4 Steps to Accepting Change:
Letting Your Health Dictate Your Diet

4 Steps to Accepting Change
By Be Well Health Coach Laura Kraber

Whether we are advised to remove foods due to a medical condition such as pre-diabetes or celiac disease, or we make a commitment to a specific diet such as Paleo, dietary shifts are rarely easy. Beyond mere sustenance, food is part of our culture and our social existence; it is embedded in our daily habits and is a source of pleasure and comfort. When we make changes to our diet, we inevitably make changes to our lives.

If you are confronting the need to eliminate foods from your diet or to follow a specific dietary plan, the following steps can support your journey.

1. Allow Yourself to Mourn

In accordance with the intensity of dietary change you are making, recognize the challenges you will face as you adjust to the new regime.  Yes, it will be difficult to say goodbye to favorite foods and long-established habits – so don’t pretend otherwise. Allow yourself to mourn your once favorite foods and habits as a first step in developing new habits and discovering new treats.

Although it is immensely rational to reject the health-robbing Standard American Diet of sugary snacks, processed foods, and factory-farmed meat, by diverging from the norm, you are stepping outside of the mainstream. You may feel left out when your co-workers meet at Dunkin’ Donuts for breakfast or your family or friends want to split a pizza from Pizza Hut for dinner. The ability to grab food on the go declines when you raise the requirements of what constitutes food. It is not easy to reject the ease and convenience of fast food and packaged food in a culture that embraces it.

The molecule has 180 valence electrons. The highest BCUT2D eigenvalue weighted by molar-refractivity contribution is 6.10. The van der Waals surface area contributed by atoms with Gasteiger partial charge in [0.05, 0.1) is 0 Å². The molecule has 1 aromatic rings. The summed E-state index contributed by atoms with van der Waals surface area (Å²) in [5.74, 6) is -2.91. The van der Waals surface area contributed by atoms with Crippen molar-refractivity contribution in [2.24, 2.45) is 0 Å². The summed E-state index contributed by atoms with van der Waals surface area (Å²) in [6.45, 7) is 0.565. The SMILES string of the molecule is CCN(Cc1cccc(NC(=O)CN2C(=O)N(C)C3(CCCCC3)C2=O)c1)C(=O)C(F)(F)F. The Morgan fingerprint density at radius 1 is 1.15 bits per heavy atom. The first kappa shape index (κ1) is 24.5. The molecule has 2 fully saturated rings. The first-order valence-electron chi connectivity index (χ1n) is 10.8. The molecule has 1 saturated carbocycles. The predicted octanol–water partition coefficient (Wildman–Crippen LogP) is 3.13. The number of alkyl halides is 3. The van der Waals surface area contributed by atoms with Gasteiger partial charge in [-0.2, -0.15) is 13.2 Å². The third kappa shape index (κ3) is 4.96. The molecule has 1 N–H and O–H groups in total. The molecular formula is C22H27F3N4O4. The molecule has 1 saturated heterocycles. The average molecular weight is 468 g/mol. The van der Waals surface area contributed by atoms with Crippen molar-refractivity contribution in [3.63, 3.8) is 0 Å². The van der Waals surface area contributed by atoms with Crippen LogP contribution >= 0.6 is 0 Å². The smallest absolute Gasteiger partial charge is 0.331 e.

2. Create a Game Plan

Radical change does not happen without planning and preparation. Sourcing high quality food is a priority when your health dictates your diet, and making the time and allocating the funds to organic, unprocessed, whole foods demands effort. Read recipe blogs, talk to like-minded friends, research restaurants and allow yourself time to integrate necessary changes into your life.

Reversing years of dietary habits will require you to shop differently, cook differently, eat out differently and plan your days differently. Sunday brunch may no longer be so enjoyable when the waffles and pancakes are off the diet plan and Friday night bar-hopping may not be as appealing without a drink in hand.

Can you find an alternate meeting place for brunch or re-think weekend gatherings? Mealtimes are a wonderful way to come together with friends and family but they are not the only way.  Try meeting in the park for a walk, a game of tennis, or a bike ride; or going to a sporting event, a concert or a show; or simply meeting at a café for tea instead of at a bar or restaurant.

Try cooking at home more often and inviting friends and family to enjoy your new, healthful way of eating.

3. Build Self-Awareness

The more you understand about your health condition and your reasons to make changes to your diet, the easier it will be to persist with the new program. When you truly understand why the changes are required you are more likely to commit. Ask your doctor or practitioner for additional resources and recommended reading; Dr. Google can be very helpful as can friends and families who have walked the same or a similar path.

The knowledge and insight you gain through research can support the early stages of adaptation, which are the most challenging. Over time, as your health improves and your symptoms diminish, you will be naturally inspired to continue the program.

4. Recognize Breakthroughs

Over time, your new habits will become old habits and the way of life that goes with your new diet won’t feel so difficult anymore. Day by day, you are integrating the new diet and lifestyle into your daily experience and it becomes part of who you are. There will be a time when you no longer mourn the foods and lifestyle you left behind. In fact, you will wonder why you didn’t make this shift earlier! Your increased energy and vitality and the reduction of your symptoms will be your reward for the changes you have successfully made. Congratulations!

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